It was obvious from the beginning that my baby son had communication difficulties. It wasn’t until he was almost 4 years old that he began to speak, and when he did, he had a complete vocabulary. I don’t think I’ll ever recover from the shock! He literally just began talking one day at the park, and never stopped.
If I’d known anything about signing back then, I would certainly have given it a go. But my wife did in her first marriage. By coincidence, her son also had an ASD, which she realised when he was very young. Signing really worked well for them both, and according to what I’ve read, for many other parents of children with all sorts of conditions, too.
But of course, any baby benefits from signing. It was back in the 1970s that scientists realised just how smart babies really are, when it comes to communication. Although most tots begin speaking sometime around 12 months plus, the babies of deaf parents were learning sign language anytime around 6-9 months old. It seems absolutely unbelievable that a little tiny of that age could begin to learn signing, but they did, and that’s how baby signing began.
And it seems there’s no age too young to begin teaching signing. It’s true that baby won’t have the ability to respond in the early days, but the repetition really helps him get familiar with the signs, and with the sounds you make when you’re signing. The key age, though, is around 8-9 months old, when babies are naturally learning gestures of their own. That’s when it all begins to stick and baby learns how to communicate his needs and wants without needing to wail, for the very first time. Now that really does sound like a good reason to learn signing!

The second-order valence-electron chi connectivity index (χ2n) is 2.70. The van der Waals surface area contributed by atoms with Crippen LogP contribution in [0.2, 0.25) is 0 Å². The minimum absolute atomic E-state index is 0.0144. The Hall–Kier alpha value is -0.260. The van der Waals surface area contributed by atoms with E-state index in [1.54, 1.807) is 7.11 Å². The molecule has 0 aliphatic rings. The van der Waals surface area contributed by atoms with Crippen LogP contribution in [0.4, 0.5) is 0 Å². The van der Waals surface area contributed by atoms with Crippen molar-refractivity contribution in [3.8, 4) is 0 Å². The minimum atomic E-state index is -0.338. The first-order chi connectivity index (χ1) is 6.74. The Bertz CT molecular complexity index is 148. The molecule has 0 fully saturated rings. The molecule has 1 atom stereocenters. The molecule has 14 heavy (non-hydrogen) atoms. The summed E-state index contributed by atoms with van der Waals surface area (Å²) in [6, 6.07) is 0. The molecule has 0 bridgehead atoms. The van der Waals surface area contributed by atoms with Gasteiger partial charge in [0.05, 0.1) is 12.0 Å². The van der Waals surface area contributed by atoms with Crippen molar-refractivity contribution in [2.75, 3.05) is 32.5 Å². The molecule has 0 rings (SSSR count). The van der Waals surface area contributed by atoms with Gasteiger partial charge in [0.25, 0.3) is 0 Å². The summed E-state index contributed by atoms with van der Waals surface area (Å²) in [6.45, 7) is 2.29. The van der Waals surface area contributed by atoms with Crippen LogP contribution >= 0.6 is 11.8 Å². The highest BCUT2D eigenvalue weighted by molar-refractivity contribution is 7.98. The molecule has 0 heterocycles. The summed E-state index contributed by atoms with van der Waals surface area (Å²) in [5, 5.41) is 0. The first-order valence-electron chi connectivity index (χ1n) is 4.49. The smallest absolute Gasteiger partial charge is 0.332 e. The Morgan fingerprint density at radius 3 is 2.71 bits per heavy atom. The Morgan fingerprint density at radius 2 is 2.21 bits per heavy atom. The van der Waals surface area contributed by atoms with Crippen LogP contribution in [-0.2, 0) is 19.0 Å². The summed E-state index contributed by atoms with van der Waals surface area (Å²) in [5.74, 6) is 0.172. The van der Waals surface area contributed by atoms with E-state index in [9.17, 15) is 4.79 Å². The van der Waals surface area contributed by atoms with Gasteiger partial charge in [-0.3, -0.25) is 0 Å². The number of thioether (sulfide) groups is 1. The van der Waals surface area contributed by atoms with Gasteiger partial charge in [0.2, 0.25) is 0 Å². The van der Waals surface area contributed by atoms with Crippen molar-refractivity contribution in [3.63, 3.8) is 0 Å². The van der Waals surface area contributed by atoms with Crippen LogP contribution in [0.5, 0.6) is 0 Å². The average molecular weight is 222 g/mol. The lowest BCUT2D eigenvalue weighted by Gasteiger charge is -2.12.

To get started, it all seems pretty straightforward. Choose a system you like (there’s a few around), and decide if you’re going to a class, or if you’re doing it yourself. Then it’s all about repetition. Pick a few key words (apparently 5 words/signs is a good number), and just keep repeating them to baby until he responds. When you’ve both mastered those, move on!
I’ve also read a fair bit on the supposed additional benefits of signing. All sorts of claims are made for better bonding, improved language skills and much more, but the researchers and paediatricians tend to shy from all that.
Instead, they emphasise something simpler, which personally I really like – signing just makes life much nicer for our babies. They can express their wants and needs, and we both have the pleasure of interacting in a meaningful way, a long time before baby can speak. Well I’m sold. If it’s good for baby, it’s good for me.